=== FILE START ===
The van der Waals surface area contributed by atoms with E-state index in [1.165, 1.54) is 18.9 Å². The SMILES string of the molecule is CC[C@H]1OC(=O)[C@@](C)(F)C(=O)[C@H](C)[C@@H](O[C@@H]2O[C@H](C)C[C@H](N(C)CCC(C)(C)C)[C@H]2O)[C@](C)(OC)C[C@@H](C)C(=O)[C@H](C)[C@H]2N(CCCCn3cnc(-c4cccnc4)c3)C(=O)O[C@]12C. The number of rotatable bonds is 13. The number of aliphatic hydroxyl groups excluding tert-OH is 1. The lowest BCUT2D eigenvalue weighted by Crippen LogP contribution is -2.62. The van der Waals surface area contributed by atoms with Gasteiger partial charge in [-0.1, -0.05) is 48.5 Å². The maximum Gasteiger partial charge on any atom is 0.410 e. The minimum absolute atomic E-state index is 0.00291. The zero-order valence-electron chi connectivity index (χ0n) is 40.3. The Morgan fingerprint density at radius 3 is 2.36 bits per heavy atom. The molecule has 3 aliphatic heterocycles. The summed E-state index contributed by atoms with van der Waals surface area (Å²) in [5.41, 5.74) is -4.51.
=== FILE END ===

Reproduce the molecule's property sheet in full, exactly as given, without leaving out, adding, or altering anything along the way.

The van der Waals surface area contributed by atoms with E-state index in [1.165, 1.54) is 18.9 Å². The SMILES string of the molecule is CC[C@H]1OC(=O)[C@@](C)(F)C(=O)[C@H](C)[C@@H](O[C@@H]2O[C@H](C)C[C@H](N(C)CCC(C)(C)C)[C@H]2O)[C@](C)(OC)C[C@@H](C)C(=O)[C@H](C)[C@H]2N(CCCCn3cnc(-c4cccnc4)c3)C(=O)O[C@]12C. The number of rotatable bonds is 13. The number of aliphatic hydroxyl groups excluding tert-OH is 1. The lowest BCUT2D eigenvalue weighted by Crippen LogP contribution is -2.62. The van der Waals surface area contributed by atoms with Gasteiger partial charge in [-0.1, -0.05) is 48.5 Å². The maximum Gasteiger partial charge on any atom is 0.410 e. The minimum absolute atomic E-state index is 0.00291. The zero-order valence-electron chi connectivity index (χ0n) is 40.3. The Morgan fingerprint density at radius 3 is 2.36 bits per heavy atom. The molecule has 3 aliphatic heterocycles. The summed E-state index contributed by atoms with van der Waals surface area (Å²) in [5.41, 5.74) is -4.51.